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Competition bosses have set out plans to allow greater collaboration among companies to tackle environmental issues, in a move experts say could have huge implications for the food and drink industry.

Draft guidance published by the the Competition & Markets Authority (CMA) includes proposals to override competition law in cases when it would prevent companies working together to tackle areas such as climate change.

If the guidance is approved by ministers after a consultation with industry, it would mean the CMA agreeing not to take enforcement action or fine companies if their “environmentally sustainable agreements” passed its new set of requirements.

The guidance, which follows plans first mooted by the body in March last year, says companies should “not be unnecessarily or erroneously deterred from lawfully collaborating in this space due to fears about competition law compliance”.

It adds: “This is particularly important for climate change because industry collaboration is likely to be necessary to meet the UK’s binding international commitments and legislative obligations to achieve a net zero economy, and to play an essential part in delivering the UK’s net zero ambitions.”

The move is also being seen as a major boost to the new Food Data Transparency Partnership, a collaboration of industry and government departments, which is planning to come up with common reporting metrics to tackle areas such as the environment and public health.

Fears have been raised that competition restrictions could hamper its work in creating a level playing field.

“The CMA recognises that there are circumstances where collaboration between competitors may be needed to protect or enhance environmental sustainability,” says the new draft guidance.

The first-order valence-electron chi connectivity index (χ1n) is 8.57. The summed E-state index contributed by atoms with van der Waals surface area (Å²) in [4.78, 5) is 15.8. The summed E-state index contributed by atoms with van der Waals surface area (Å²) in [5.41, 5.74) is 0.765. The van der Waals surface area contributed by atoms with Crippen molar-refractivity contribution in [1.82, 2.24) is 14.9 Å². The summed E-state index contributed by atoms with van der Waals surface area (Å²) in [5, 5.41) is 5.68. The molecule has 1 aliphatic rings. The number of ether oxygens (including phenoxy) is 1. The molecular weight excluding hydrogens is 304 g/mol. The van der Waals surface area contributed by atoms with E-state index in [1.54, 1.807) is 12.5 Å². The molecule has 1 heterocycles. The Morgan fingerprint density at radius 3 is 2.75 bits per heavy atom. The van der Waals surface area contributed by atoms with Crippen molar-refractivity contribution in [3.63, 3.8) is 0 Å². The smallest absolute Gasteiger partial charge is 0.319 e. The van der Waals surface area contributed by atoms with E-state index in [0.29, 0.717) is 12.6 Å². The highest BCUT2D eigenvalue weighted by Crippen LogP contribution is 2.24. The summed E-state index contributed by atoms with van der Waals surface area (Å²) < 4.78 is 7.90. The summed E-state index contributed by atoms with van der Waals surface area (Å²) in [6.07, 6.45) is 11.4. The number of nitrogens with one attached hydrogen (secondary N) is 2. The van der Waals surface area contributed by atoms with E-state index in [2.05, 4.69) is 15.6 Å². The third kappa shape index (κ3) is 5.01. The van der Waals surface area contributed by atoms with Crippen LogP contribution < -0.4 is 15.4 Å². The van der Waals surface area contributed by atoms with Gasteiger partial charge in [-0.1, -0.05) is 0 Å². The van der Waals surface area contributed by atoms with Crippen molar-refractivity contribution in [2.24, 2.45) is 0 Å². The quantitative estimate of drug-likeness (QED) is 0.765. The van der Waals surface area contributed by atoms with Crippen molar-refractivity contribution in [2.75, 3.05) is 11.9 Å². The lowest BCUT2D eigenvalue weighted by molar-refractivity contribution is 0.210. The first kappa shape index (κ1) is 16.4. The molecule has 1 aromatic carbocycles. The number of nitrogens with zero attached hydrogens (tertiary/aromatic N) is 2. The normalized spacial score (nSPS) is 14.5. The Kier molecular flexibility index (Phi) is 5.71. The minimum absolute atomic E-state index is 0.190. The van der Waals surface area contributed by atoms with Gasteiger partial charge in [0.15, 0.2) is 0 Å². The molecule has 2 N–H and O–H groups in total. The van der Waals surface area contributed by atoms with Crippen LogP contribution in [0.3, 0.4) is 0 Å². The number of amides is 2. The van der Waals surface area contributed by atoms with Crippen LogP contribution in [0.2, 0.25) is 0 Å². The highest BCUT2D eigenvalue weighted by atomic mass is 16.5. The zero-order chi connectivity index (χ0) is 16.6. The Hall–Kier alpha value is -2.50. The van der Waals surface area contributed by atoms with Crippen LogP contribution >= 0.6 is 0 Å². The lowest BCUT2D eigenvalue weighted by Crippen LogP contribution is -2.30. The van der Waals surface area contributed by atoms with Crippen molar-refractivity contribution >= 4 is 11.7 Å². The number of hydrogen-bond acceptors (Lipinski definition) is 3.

“Possible examples include where a firm that acts first by itself to protect environmental sustainability would thereby sustain a competitive disadvantage compared with its rivals, for example where an individual firm might be disadvantaged by switching to a more sustainable but costlier input if its competitors do not do so with the result that no firms have the incentive to switch without some form of collaboration.”

Crucially for smaller companies, the CMA guidance says it will allow collaboration in cases where SMEs may lack the resources and capabilities to achieve more environmentally sustainable outcomes but could achieve them collectively.

“For example, a firm may have the required technical expertise among its employees to innovate its production processes to reduce its carbon emissions but lacks the R&D facilities to trial and fully develop the innovation.”

Legal experts said the consultation, which began yesterday and will run until 11 April, could be a major breakthrough for companies, as well as the battle against climate change.

“We believe it would significantly assist businesses to manage their antitrust risk exposure and open the door for more businesses to pursue environmental initiatives at industry level” said Nicole Kar, global head of Linklaters’ Antitrust & Foreign Investment Practice.

“By issuing this guidance the CMA joins other regulators, notably the Dutch and Austrian regulators, at the vanguard of the antitrust and sustainability debate.”

CMA CEO Sarah Cardell said: “Tackling climate change and promoting environmental sustainability are priorities for the CMA and many businesses across the UK.

“We hear increasingly that firms want to do more to co-operate and tackle climate change issues but are worried that competition law may prevent or impede them from working together to address them.

“We are committed to helping these businesses deal with the issue together, without unfounded fear of breaking competition rules.”

The CMA intervention comes as it is probing claims of “greenwashing” by food and drink companies to make sure consumers are not beig misled by environmental claims.

Industry sources believe greater co-operation will allow a more level playing field for environmental reporting and reduce the risk of companies being able to make erroneous claims.